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[LONDON] Strength in financials and commodity-related stocks continued to underpin European equity markets on Tuesday, with Britain's blue-chip index starting the new year at a record high and other major indexes hitting fresh peaks.
The pan-European Stoxx 600 closed 0.7 per cent higher after hitting its highest level since December 2015. Britain's FTSE 100, shut on Monday for a holiday, closed 0.5 per cent higher at 7,177.89 points, a record closing high, after a fresh all-time peak of 7,205.45 earlier in the day.
"We've been particularly bullish on the FTSE whilst a lot of people were going short," said John Moore, trader at Berkeley Capital. "It's just good news all round - gold's up, we've had a bit of a bounce-back in oil as well ... propping up the European market, so we've been buying into this in the last week or so. We expect the trend to continue."
Europe's basic resources sector and oil & gas were up 1.3 per cent and 0.9 per cent respectively, buoyed by stronger commodity prices.
Financials were stand-out winners, with the Stoxx Europe 600 Banks index finishing 2.8 per cent higher after hitting a one-year high.
Banks were in demand as concerns of a tighter regulatory environment were pushed back. Global banking regulators postponed the approval of long-awaited rules designed to avert a repeat of the financial crisis after failing to agree on the minimum amount of capital banks must hold.
Italian banks were once again among top risers, with newly merged Banco BPM gaining 7.2 per cent on its second day of trading, building on a strong rise in the previous session.
The Italian banking index, which slumped more than 38 per cent in 2016 on worries about bad loans, closed 2.1 per cent higher after hitting its highest level since May 2016.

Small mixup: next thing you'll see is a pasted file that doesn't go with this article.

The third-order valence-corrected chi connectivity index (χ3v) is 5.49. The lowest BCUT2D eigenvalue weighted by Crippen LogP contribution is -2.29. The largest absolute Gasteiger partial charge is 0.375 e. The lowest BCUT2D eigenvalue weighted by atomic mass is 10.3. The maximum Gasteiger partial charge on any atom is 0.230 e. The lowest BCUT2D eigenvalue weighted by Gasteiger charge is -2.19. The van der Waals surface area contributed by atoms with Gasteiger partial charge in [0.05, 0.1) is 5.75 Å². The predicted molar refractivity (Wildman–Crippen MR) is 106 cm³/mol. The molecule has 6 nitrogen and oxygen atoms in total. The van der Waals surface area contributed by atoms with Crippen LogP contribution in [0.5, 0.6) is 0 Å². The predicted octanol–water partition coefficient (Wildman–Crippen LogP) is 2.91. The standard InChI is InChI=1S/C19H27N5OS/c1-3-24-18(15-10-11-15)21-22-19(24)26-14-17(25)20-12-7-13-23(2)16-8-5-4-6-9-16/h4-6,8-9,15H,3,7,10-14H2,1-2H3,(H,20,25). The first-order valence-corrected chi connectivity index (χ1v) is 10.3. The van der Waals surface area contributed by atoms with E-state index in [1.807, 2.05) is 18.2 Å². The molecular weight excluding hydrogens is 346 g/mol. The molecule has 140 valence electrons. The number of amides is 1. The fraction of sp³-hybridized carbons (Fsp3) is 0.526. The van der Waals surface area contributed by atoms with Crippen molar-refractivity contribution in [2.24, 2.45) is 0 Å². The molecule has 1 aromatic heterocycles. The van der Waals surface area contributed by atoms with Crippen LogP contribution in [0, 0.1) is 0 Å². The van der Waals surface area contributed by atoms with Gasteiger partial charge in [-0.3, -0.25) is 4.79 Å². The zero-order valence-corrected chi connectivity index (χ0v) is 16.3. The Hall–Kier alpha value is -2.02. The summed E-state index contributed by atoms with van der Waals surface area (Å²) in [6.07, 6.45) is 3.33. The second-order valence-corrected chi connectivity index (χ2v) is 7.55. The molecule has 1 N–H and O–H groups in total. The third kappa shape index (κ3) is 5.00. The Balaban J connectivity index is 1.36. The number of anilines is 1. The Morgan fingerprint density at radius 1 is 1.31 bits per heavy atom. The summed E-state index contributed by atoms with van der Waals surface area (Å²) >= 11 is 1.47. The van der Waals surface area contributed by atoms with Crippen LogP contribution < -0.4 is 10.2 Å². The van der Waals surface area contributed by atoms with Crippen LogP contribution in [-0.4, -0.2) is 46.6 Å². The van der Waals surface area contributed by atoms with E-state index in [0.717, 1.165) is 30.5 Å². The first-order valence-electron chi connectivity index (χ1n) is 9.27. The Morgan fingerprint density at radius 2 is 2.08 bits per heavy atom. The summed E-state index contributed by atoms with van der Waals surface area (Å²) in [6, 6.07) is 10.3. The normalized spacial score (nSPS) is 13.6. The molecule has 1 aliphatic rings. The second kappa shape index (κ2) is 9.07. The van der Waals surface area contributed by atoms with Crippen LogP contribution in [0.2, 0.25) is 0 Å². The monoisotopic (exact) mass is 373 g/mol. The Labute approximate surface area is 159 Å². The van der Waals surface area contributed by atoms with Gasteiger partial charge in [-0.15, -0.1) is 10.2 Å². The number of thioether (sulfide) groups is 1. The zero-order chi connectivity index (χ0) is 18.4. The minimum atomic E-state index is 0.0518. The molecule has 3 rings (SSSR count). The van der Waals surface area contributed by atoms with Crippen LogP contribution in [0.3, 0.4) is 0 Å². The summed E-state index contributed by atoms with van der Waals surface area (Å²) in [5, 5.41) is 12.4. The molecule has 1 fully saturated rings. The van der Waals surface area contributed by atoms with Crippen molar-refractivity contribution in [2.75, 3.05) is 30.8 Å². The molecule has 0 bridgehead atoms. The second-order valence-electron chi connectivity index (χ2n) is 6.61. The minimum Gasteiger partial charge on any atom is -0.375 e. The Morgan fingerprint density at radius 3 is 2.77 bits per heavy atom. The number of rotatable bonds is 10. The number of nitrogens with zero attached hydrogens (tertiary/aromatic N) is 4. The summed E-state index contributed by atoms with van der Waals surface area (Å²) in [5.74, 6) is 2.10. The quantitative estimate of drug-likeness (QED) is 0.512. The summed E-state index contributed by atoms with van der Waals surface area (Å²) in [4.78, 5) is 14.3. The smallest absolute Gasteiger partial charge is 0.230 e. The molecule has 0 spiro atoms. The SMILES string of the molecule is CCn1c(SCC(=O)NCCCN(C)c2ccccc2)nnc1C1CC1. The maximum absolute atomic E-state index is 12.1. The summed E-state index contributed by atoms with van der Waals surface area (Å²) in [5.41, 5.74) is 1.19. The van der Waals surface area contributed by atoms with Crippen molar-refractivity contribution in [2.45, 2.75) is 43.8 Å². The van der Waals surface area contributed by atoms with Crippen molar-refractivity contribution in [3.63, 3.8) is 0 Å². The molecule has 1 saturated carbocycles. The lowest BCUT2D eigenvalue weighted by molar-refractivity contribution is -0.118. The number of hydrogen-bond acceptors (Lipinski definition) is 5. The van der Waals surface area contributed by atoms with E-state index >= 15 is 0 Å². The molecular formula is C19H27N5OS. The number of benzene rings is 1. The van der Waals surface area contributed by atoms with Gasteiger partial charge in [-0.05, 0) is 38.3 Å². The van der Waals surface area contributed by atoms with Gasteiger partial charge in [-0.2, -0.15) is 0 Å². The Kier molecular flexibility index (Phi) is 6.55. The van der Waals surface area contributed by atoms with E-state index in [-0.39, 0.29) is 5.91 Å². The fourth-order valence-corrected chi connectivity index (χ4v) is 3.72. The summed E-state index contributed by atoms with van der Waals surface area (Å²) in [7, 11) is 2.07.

Fellow banks Credit Suisse and Bank of Ireland were also among top Stoxx gainers, with their shares rising 6.4 per cent and 6.8 per cent respectively.
Among other sharp movers, Euronext surged nearly 7 per cent after London Stock Exchange Group agreed to sell its French clearing business to Euronext for 510 million euros (S$775.4 million) in its bid to win regulatory approval for a merger with Deutsche Boerse.
InterContinental Hotels Group hit a record high then closed up 1.3 per cent, boosted by an upgrade to "overweight" from "equal-weight" from Barclays.
Barclays analysts said that they expected IHG's results in February to be a positive catalyst for the stock, and saw a benefit from the firm's exposure to the United States.
However, a downgrade weighed on British retailer Next, which fell 4.3 per cent.
Deutsche Bank cut its rating on the stock to "hold" from "buy", citing a more challenging year for European general retailers in 2017, especially in the UK, where they expect inflation to lead to a softening in demand.